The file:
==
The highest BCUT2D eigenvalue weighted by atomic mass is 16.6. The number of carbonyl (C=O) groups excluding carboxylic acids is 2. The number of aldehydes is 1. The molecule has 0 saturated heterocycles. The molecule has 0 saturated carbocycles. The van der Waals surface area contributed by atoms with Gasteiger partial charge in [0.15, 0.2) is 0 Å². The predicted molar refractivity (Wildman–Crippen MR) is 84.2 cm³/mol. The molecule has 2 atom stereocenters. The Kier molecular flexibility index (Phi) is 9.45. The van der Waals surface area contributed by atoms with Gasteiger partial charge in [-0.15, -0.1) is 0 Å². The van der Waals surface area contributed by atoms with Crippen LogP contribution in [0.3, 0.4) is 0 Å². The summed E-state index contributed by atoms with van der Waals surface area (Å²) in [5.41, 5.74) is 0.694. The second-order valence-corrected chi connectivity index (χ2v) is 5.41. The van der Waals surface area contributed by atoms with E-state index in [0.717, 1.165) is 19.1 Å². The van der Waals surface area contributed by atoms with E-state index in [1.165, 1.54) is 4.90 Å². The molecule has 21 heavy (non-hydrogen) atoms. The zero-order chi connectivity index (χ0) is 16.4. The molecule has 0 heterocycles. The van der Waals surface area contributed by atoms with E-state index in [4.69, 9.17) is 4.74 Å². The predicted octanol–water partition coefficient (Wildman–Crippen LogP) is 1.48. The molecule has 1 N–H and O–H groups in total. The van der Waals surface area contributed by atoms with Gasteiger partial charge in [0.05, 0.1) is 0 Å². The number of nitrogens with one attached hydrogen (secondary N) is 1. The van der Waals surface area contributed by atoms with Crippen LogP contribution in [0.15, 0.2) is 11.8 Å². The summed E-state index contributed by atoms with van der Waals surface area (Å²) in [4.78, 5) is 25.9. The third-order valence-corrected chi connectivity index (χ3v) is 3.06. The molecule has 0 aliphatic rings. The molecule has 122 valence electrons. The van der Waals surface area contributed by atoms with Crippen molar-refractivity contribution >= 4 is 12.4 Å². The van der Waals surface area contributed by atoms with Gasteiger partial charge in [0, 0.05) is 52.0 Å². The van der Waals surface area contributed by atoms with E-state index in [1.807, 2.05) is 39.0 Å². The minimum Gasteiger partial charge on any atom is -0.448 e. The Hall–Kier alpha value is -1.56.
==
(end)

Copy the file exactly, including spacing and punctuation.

The highest BCUT2D eigenvalue weighted by atomic mass is 16.6. The number of carbonyl (C=O) groups excluding carboxylic acids is 2. The number of aldehydes is 1. The molecule has 0 saturated heterocycles. The molecule has 0 saturated carbocycles. The van der Waals surface area contributed by atoms with Gasteiger partial charge in [0.15, 0.2) is 0 Å². The predicted molar refractivity (Wildman–Crippen MR) is 84.2 cm³/mol. The molecule has 2 atom stereocenters. The Kier molecular flexibility index (Phi) is 9.45. The van der Waals surface area contributed by atoms with Gasteiger partial charge in [-0.15, -0.1) is 0 Å². The van der Waals surface area contributed by atoms with Crippen LogP contribution in [0.3, 0.4) is 0 Å². The summed E-state index contributed by atoms with van der Waals surface area (Å²) in [5.41, 5.74) is 0.694. The second-order valence-corrected chi connectivity index (χ2v) is 5.41. The van der Waals surface area contributed by atoms with E-state index in [0.717, 1.165) is 19.1 Å². The van der Waals surface area contributed by atoms with E-state index in [1.165, 1.54) is 4.90 Å². The molecule has 21 heavy (non-hydrogen) atoms. The zero-order chi connectivity index (χ0) is 16.4. The molecule has 0 heterocycles. The van der Waals surface area contributed by atoms with E-state index in [4.69, 9.17) is 4.74 Å². The predicted octanol–water partition coefficient (Wildman–Crippen LogP) is 1.48. The molecule has 1 N–H and O–H groups in total. The van der Waals surface area contributed by atoms with Gasteiger partial charge in [0.05, 0.1) is 0 Å². The number of nitrogens with one attached hydrogen (secondary N) is 1. The van der Waals surface area contributed by atoms with Crippen LogP contribution in [0.15, 0.2) is 11.8 Å². The summed E-state index contributed by atoms with van der Waals surface area (Å²) in [4.78, 5) is 25.9. The third-order valence-corrected chi connectivity index (χ3v) is 3.06. The molecule has 0 aliphatic rings. The molecule has 122 valence electrons. The van der Waals surface area contributed by atoms with Crippen molar-refractivity contribution >= 4 is 12.4 Å². The van der Waals surface area contributed by atoms with Gasteiger partial charge in [0, 0.05) is 52.0 Å². The van der Waals surface area contributed by atoms with E-state index in [1.807, 2.05) is 39.0 Å². The minimum Gasteiger partial charge on any atom is -0.448 e. The Hall–Kier alpha value is -1.56.